Risk Factors For Breast Cancer

While an exact cause for breast cancer is still unknown, certain lifestyle choices have been proven to put us at risk for the disease. Most types of breast cancer are estrogen-related. This is why many of the risk factors we can control involve keeping your estrogen levels low.

Risk Factors For Breast Cancer You Can Control

High Fat Diet: Healthy bodies need fat, but research suggests that eating a diet high in fat increases the risk of breast cancer. Keep your saturated fat intake to 20 grams or less per day and avoid trans fat completely.

Obesity: Fat cells in the body store high levels of estrogen, which increase the threat of breast cancer. Thus, maintaining a normal body weight is crucial component in decreasing your risk.

Exercise: 30 minutes of moderate physical activity per day can help decrease your body fat percentage and the amount of estrogen in your body. It also strengthens your immune system, which enhances your body’s ability to recognize and eliminate early cancer cells.

Alcohol: Studies show that drinking alcohol—even just one drink per day—increases your risk for breast cancer. And it doesn’t matter what alcoholic drink you choose. They all impact your risk for developing breast cancer.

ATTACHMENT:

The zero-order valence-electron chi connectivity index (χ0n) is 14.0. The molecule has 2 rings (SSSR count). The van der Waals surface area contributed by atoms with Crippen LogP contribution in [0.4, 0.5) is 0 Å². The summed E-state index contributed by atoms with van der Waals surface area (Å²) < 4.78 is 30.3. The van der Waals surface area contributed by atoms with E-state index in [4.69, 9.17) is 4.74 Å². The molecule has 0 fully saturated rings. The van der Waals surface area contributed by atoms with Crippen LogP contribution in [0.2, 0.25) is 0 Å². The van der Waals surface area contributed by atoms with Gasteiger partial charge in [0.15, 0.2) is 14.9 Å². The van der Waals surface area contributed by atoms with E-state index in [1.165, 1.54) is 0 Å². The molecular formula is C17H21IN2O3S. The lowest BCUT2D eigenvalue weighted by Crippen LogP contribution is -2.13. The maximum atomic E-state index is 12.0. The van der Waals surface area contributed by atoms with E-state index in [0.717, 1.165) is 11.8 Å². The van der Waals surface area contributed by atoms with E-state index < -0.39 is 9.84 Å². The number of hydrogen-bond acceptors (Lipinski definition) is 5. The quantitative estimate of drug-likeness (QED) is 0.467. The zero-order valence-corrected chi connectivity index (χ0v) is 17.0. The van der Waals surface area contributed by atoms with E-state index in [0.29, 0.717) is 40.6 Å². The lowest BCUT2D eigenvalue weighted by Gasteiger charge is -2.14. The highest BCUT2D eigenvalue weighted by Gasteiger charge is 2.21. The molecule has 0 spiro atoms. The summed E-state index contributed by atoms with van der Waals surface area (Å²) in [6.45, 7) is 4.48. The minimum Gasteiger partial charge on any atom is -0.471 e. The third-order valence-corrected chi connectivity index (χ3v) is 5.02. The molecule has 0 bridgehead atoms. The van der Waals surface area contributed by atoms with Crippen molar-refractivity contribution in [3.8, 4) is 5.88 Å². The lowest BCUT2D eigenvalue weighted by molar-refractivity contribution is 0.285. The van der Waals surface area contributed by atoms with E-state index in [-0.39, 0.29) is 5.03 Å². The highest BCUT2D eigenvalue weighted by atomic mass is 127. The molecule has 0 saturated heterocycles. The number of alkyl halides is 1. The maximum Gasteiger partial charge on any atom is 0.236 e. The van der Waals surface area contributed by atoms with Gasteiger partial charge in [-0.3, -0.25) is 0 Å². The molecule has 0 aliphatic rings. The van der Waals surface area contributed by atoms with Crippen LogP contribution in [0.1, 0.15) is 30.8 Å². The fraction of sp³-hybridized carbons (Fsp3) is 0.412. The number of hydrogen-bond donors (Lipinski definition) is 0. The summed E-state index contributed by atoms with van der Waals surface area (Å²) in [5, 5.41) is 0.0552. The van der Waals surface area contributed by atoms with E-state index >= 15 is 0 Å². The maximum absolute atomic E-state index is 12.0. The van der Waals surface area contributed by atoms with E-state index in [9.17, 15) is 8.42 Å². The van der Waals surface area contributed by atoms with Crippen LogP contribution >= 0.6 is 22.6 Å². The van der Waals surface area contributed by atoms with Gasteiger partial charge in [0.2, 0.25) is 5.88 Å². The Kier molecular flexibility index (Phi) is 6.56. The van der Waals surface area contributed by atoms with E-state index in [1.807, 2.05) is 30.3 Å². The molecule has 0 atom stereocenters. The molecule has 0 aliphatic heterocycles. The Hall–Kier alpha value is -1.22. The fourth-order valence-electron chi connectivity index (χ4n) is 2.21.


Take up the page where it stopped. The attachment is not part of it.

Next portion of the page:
Smoking: Don’t do it. Smoking exposes the body to carcinogens and accelerates cancer tumor growth. Studies indicate that people who smoke during their teen years significantly increase their risk for breast cancer compared to people who don’t.

Late Pregnancy or No Pregnancy– Women who have children earlier in life have a reduced risk of breast cancer, compared to those who have children after age 35 or not at all.

Hormonal Contraceptives- Use of oral contraceptives and hormonal intrauterine devices (IUD), have been shown to increase the risk of breast cancer.

Risk Factors For Breast Cancer You Cannot Control

We can empower ourselves and educate others with the knowledge of how these risk factors may affect our breast health:

  • Gender
  • Family history
  • Previous breast cancer history
  • Breast density
  • Abnormal or mutated genes
  • Aging
  • Age at first menstruation/late menopause